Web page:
August 26, 2012, 5h00pm
Today is Sunday.
In fact, it is not a very sunny day, but for many of us this is normal.
It only rains every once in a while, and very little water can be seen lying stagnant in the streets. The tropical storm has continued its path and the terrible winds of Friday are already a distant memory. The people are in the streets, the merchants too; they went to the church this morning in an attempt to return to the routine that was interrupted by the rains of Saturday. Only a few details remain to remind us of Isaac: fallen trees, twisted pieces of aluminium roofing, fallen electricity towers and deformed billboards.
Return to normality
Now that the worst has past, I can tell the people that call me: “everything has returned to normal”. Yesterday the answer would have been different: the main bridge which unites my city with the capital was cut, the River Gris surrounded a whole neighbourhood and made it impossible to evacuate anybody, another neighbourhood was completely flooded and those such as Saneli Jeune, a mother of 30 years, had to flee in the middle of the night, leaving behind all of her belongings. “I wasn’t sleeping, it would have been impossible with the wind and the noise of the aluminium roofs. Suddenly, I heard somebody cry “the water is arriving”. I had just enough time to pull my son and run through the flooding waters, which were coming up to my waist.
Marie Dominique Anglade, a mother of 22 years with 2 children, stopped in a refuge at the firemen’s offices of Croix-des-Bouquets. “I saw how the water was dragging at the clothes of my children. The only thing which surely remained in the house was my bed, which is very heavy.” Ironically, an old tree fell in the rear part of the refuge, destroying the roof and making an entrance for the water.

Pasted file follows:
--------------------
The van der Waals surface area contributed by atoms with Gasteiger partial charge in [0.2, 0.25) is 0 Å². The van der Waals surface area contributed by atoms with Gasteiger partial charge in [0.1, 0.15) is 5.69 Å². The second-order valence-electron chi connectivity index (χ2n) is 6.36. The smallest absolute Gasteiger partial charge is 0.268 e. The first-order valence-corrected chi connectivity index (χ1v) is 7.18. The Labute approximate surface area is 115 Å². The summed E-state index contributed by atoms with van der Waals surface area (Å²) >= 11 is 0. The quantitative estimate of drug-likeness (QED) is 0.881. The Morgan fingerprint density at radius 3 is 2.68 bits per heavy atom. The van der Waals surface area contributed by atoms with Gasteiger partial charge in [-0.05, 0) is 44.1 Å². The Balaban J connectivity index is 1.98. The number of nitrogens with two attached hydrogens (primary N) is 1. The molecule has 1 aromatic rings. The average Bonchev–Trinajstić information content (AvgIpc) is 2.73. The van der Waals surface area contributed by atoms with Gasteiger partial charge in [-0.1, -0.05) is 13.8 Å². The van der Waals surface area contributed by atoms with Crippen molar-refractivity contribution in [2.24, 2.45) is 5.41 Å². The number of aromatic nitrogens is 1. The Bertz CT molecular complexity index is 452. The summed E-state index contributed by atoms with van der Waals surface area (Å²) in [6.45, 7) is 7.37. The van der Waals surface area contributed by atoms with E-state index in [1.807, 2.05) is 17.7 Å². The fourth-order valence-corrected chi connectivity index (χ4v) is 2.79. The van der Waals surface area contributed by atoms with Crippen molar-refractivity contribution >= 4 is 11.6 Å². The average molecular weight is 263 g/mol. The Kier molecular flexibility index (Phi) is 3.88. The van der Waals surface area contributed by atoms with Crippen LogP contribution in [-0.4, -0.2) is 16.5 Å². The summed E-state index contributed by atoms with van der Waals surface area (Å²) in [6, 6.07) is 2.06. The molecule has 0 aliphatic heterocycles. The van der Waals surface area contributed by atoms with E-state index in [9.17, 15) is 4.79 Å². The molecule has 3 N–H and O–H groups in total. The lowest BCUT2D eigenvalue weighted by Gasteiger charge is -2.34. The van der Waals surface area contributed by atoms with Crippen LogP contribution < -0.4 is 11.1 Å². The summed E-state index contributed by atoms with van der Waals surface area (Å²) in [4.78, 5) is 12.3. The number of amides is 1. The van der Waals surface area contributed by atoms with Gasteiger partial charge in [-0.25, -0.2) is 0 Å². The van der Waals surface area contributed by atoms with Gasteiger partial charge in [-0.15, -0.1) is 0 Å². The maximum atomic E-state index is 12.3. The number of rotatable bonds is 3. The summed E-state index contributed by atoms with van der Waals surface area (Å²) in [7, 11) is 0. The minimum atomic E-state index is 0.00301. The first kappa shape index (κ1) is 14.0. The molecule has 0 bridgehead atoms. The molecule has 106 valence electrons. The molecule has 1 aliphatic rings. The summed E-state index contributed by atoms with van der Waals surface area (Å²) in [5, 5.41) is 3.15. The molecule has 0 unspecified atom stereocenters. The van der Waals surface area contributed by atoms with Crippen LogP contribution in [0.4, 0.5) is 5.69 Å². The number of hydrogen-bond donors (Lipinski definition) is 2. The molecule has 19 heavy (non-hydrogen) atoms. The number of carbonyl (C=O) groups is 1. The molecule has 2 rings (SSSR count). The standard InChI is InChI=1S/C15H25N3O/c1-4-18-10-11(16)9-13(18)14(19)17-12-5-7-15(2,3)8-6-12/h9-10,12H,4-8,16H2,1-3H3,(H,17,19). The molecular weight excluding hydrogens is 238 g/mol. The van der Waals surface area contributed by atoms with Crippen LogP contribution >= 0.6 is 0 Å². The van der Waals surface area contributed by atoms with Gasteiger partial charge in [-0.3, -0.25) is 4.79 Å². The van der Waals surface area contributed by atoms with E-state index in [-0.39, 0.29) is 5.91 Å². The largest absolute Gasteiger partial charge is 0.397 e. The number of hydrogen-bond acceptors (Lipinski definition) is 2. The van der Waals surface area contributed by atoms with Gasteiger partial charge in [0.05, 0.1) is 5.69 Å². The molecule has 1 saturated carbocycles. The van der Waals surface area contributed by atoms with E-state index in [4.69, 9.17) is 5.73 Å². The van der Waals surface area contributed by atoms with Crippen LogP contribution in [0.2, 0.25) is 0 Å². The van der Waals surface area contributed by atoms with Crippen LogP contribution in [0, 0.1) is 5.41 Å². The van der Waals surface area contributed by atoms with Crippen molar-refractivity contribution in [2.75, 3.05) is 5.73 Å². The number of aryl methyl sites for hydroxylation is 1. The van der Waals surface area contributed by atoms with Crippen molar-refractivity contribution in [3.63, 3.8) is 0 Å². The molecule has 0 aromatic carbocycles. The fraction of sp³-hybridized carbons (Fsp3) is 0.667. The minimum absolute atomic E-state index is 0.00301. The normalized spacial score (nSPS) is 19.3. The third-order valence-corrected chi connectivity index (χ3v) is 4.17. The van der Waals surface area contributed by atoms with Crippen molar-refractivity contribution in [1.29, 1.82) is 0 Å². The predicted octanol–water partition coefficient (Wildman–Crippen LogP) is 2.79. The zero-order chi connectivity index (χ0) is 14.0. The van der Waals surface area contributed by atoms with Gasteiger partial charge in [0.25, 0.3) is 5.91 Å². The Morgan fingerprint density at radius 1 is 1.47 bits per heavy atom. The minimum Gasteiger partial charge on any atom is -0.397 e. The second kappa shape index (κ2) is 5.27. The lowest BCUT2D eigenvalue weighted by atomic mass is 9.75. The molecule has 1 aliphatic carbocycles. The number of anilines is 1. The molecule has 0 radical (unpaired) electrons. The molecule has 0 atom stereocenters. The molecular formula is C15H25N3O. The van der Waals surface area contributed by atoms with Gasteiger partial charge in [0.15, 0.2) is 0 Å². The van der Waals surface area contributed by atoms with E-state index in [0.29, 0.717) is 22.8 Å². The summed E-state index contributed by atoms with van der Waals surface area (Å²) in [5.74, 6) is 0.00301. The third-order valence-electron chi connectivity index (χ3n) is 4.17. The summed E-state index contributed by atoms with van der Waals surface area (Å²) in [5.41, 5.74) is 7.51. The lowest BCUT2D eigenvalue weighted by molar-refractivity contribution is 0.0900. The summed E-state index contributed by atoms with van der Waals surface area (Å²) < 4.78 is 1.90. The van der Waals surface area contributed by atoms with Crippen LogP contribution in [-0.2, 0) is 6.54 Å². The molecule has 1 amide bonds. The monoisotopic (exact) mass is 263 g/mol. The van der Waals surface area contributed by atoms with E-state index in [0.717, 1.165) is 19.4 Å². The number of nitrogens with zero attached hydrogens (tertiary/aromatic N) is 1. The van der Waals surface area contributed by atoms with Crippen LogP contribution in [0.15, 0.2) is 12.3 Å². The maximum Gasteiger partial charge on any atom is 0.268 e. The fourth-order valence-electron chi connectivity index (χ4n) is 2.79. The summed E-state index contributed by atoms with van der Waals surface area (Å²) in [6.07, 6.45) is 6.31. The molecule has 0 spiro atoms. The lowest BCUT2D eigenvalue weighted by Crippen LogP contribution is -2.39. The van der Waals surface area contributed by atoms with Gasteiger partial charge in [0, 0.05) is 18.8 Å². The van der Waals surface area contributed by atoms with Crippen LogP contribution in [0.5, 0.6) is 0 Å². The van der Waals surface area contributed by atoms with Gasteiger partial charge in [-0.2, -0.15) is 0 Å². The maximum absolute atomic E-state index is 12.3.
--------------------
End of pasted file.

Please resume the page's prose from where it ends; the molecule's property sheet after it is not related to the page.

Life in the camps: until when?In one or two days, Marie Dominique and other residents of camp Marin 24 might return to their houses. They will clean everything that their neighbours have been able to recover, secure a few things here and there, and attempt to move on. Others, like the residents of camp Marassa 10, cannot be sure of finding anything on their return. Yesterday, returning to the field, my friend and co-worker Peleg Charles told me: “I was in a solid building and I don’t know how I survived this wind, honestly, I cannot imagine how they did it in the camps”. Jean Desrosiers Zacary, member of the camp committee of Marassa 10, explained that “They had to call the protection officer to evacuate the camp. As the one responsible for security, I had to stay. I am worried for those that went to the centre and I cannot say what will happen right now. Of course, if we find more plastics, we can raise our tents, but how long will we continue like this?
The director of programmes at Oxfam, Vincent Maurepas Jeudy, has affirmed: “When one lives in a tent, it only takes a gust of wind to take away our house. Many people that had very little have lost everything all over again. Now they have basic needs that include soap, toothbrushes, sheets and bedding, but what they really want is peace, a definitive solution to the fragile tents. This storm has given us a violent reminder that there still remains much to achieve in Haiti.”
A little is too much
As the day comes to its end, I begin to realise that the expression ‘return to normality’ is inappropriate for 400,000 of us. When it rains, I return home, safe; when it rains, others leave their tents… to be safe. On Friday night, many people that have spent two years fighting to recover from a disaster such as none had seen before were forced to start again from scratch. What is it that we said before? Only a tropical storm. A little rain, some wind, and a great deal of fear… This might fit with some of us, but not with the realities of the camps in which a little is really too much.